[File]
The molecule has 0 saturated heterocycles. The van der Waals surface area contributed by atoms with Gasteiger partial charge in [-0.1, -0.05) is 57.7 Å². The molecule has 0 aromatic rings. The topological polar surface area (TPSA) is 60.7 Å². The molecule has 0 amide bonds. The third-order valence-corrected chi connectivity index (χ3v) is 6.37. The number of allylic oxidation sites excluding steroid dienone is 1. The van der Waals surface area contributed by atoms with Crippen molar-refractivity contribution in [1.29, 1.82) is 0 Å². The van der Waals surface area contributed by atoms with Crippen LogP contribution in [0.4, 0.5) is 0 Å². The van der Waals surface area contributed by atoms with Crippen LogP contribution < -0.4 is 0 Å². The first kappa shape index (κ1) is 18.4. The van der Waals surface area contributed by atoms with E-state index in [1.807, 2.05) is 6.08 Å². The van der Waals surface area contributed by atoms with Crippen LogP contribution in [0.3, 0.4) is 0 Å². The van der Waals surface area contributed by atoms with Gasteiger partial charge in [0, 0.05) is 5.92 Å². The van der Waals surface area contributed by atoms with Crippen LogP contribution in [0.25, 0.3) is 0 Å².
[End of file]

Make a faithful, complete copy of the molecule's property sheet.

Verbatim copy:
The molecule has 0 saturated heterocycles. The van der Waals surface area contributed by atoms with Gasteiger partial charge in [-0.1, -0.05) is 57.7 Å². The molecule has 0 aromatic rings. The topological polar surface area (TPSA) is 60.7 Å². The molecule has 0 amide bonds. The third-order valence-corrected chi connectivity index (χ3v) is 6.37. The number of allylic oxidation sites excluding steroid dienone is 1. The van der Waals surface area contributed by atoms with Crippen molar-refractivity contribution in [1.29, 1.82) is 0 Å². The van der Waals surface area contributed by atoms with Crippen LogP contribution in [0.4, 0.5) is 0 Å². The van der Waals surface area contributed by atoms with Crippen LogP contribution < -0.4 is 0 Å². The first kappa shape index (κ1) is 18.4. The van der Waals surface area contributed by atoms with E-state index in [1.807, 2.05) is 6.08 Å². The van der Waals surface area contributed by atoms with Crippen LogP contribution in [0.3, 0.4) is 0 Å². The van der Waals surface area contributed by atoms with Gasteiger partial charge in [0, 0.05) is 5.92 Å². The van der Waals surface area contributed by atoms with Crippen LogP contribution in [0.25, 0.3) is 0 Å².